Prices at the pumps put a smile on my face –and the faces of millions of drivers across the country – as we can now fill up for under $2 per gallon in some states. The drop in gas prices has freed up our budgets to spend elsewhere, but perhaps not for too long.

The drop in fuel prices, according to AAA is putting more than $14 billion of disposable income back in our pockets and Congress sees this as a hefty pot of money to tap for infrastructure spending.

Governors are pushing for congressional leadership to bump up the federal 18 cent gas tax to provide more funds for roads, bridges and other infrastructure needs. Traditionally a liberal proposal, the gas tax boost now enjoys support from conservatives such as the Republican governors of Massachusetts and Iowa as well as GOP congressional members.

Falling gas prices are due to America’s surge in domestic oil and gas production putting it on par with production from Saudi Arabia and Russia. As we become more energy independent, especially with the potential passage of the long-stalled Keystone XL pipeline, the upsides of cheaper gas provides excellent prospects for our pockets and our economy.

Would a rising the gas tax stymie those efforts? Republican Senator Bob Croker of Tennessee and Democratic Senator Chris Murphy of Connecticut are willing to take the risk. The two have proposed raising the federal gas tax by 12 cents over two years and indexing it to inflation. Not only would it raise revenue but the measure would lower other taxes.

USAToday reports:

While some top Republicans remain adamant a tax hike is not the answer, there are signs that the idea, including one from Sen. Bob Corker of Tennessee, is at least getting a fresh look.

Corker and Sen. Chris Murphy, D-Conn., have proposed raising the federal gas tax by 12 cents over two years and indexing it to inflation. To make the concept more palatable to fiscal conservatives, the measure would lower other taxes.

Sen. John Thune, R-S.D., chairman of the Senate Commerce, Science and Transportation Committee, said this week a gas tax increase could not be ruled out. Republican Sen. Jim Inhofe of Oklahoma, chairman of the Senate Environment and Public Works Committee, agreed.

The Highway Trust Fund will be short more than $160 billion over the next 10 years.

Corker told reporters this week that even if raising the gas tax isn't the solution, he wants whatever Congress decides by May to be a permanent fix.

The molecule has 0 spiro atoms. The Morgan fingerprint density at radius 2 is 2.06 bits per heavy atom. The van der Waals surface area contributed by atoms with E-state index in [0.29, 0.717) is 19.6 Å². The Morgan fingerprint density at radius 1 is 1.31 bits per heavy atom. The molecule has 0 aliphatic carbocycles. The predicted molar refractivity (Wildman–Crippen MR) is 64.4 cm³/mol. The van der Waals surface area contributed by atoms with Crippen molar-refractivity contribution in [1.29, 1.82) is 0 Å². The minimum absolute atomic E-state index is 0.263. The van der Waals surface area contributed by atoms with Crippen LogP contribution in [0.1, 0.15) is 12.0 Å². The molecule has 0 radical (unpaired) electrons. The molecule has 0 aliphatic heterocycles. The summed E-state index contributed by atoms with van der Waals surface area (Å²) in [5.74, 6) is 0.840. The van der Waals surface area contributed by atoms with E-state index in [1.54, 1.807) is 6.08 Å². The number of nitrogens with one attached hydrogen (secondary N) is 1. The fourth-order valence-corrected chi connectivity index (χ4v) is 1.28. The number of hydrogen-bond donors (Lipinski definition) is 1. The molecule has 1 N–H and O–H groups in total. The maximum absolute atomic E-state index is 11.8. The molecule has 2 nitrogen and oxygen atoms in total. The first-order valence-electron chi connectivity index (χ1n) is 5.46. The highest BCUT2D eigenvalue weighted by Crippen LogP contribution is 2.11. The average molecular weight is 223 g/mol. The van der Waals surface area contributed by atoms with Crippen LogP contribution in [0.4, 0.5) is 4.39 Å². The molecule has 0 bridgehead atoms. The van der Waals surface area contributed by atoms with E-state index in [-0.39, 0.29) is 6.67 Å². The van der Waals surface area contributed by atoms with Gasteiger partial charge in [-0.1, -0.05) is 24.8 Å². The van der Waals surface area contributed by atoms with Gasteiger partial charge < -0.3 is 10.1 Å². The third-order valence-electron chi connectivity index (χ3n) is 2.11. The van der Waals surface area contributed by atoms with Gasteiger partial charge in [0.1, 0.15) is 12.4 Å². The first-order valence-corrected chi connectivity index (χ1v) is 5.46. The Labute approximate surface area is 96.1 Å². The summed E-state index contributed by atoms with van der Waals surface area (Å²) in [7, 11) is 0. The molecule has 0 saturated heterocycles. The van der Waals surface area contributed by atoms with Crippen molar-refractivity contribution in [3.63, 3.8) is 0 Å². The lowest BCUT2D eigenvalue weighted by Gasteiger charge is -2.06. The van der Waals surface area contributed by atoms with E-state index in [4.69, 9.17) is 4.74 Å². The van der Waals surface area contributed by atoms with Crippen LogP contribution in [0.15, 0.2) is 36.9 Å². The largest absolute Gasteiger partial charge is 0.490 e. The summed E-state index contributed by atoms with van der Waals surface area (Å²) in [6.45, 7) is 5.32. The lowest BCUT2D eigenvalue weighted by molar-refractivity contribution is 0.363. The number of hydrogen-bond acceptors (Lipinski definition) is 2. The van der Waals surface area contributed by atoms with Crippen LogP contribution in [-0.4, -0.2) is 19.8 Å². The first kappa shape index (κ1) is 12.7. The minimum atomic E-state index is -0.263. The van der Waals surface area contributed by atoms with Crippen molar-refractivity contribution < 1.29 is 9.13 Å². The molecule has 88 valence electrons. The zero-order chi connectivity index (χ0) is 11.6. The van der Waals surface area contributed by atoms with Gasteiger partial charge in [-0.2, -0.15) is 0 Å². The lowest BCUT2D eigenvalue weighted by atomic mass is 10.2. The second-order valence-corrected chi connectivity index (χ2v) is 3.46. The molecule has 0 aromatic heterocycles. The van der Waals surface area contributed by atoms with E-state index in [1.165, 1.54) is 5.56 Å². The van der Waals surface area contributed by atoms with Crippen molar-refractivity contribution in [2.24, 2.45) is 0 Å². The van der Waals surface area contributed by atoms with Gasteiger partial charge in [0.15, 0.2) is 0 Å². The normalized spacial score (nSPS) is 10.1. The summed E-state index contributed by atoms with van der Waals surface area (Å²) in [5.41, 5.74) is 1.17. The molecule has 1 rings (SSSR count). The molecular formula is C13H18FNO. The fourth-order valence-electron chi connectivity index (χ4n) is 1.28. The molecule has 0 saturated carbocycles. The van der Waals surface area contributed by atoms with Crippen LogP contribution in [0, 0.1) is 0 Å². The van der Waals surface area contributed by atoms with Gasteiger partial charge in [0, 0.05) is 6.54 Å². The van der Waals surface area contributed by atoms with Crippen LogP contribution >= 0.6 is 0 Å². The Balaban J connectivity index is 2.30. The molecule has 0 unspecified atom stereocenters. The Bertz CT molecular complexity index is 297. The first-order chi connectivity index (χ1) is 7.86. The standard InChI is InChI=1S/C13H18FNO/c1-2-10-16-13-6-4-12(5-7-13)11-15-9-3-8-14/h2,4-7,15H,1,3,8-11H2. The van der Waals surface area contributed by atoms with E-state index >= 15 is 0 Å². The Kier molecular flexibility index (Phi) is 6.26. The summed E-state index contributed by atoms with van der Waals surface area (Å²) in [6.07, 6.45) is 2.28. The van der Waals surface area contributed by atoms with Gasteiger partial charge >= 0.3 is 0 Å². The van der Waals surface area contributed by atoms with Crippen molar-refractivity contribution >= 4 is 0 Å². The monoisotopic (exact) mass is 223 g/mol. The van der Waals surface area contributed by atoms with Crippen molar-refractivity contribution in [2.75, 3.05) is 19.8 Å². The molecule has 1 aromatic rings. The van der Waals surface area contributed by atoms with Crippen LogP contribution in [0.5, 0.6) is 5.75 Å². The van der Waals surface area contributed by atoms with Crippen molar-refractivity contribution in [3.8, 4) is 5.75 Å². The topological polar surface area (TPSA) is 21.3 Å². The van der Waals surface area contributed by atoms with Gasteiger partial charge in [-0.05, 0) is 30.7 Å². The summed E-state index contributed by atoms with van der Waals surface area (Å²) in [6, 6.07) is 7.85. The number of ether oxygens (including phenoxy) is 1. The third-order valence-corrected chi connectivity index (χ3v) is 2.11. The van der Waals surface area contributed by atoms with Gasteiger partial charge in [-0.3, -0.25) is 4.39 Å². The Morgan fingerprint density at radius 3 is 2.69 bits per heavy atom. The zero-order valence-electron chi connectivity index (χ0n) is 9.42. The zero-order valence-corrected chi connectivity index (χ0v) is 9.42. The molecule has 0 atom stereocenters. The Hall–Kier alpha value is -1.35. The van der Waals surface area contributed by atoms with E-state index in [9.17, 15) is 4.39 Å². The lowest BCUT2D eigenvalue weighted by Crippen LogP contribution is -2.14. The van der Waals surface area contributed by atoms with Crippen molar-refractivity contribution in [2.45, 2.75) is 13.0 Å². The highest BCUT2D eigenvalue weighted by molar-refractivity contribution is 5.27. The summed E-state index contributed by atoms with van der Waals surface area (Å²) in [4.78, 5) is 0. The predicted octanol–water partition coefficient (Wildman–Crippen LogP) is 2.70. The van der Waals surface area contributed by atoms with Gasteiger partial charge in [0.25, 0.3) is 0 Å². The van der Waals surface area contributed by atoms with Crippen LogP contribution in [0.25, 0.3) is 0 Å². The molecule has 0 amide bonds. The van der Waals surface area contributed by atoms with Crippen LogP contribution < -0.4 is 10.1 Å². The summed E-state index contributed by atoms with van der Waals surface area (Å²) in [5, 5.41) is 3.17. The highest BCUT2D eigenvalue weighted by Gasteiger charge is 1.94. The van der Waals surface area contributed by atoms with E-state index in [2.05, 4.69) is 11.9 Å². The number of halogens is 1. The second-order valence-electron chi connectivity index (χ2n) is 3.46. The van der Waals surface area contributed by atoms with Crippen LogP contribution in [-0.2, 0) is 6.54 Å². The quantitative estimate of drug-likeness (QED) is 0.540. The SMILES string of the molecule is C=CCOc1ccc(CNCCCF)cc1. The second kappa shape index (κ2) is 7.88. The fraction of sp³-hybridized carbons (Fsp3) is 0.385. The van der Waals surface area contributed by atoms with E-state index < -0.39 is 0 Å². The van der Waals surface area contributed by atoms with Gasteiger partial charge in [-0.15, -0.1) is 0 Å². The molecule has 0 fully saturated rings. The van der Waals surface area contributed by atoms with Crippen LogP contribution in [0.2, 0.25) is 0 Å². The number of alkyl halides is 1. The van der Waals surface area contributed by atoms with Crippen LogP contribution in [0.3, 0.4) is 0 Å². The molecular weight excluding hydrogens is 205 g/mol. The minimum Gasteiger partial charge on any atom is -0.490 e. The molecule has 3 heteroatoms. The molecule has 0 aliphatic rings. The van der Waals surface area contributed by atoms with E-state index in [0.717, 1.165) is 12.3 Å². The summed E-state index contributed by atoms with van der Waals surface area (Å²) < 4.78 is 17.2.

In the House, Speaker John Boehner of Ohio opposes an increase in the gas tax. Reacting to Corker's proposal, he said Thursday, "There are a lot of people with a lot of ideas. We've got to find a way to deal with America's crumbling infrastructure and we need to do it in a long-term program that is in fact funded."

The fall in gas prices has been a welcome reprieve to the wallets of Americans so why are lawmakers –especially those who should support lower taxes- pouncing on the opportunity to tax away our added discretionary income?

Americans don’t want it either. In a recent IBD/TIPP Poll, 59 percent of adults oppose the gas-tax hike, while just 34 percent support it. Among Republicans the opposition is extremely strong as 70 percent are opposed compared to just 24 percent who support it. As Investor’s Business Daily notes, “After years of suffering $3-plus-a-gallon gasoline, Americans have finally gotten a reprieve — one that will put about $200 billion in their pockets this year, at current prices… Sorry, but the federal government routinely steals about 25% of our gas-tax funds for non-transportation uses. It's not a trust fund, it's a piggy bank. And adding to it is something the GOP will be wise to avoid.”

We also can't be naïve to think that gas prices will not rise again. Once they do, we'll be stuck with a higher gas tax. Infrastructure I our nation is important, but before jumping the gun and jumping to a tax increase, perhaps we should look for alternative ways to achieve the same results.

PS. Just for the record: Charles Krauthammer is one of the conservatives favoring raising the tax on my gasoline—but at least he would reduce Mr. Fica’s haul on my paycheck to accommodate the gas hike.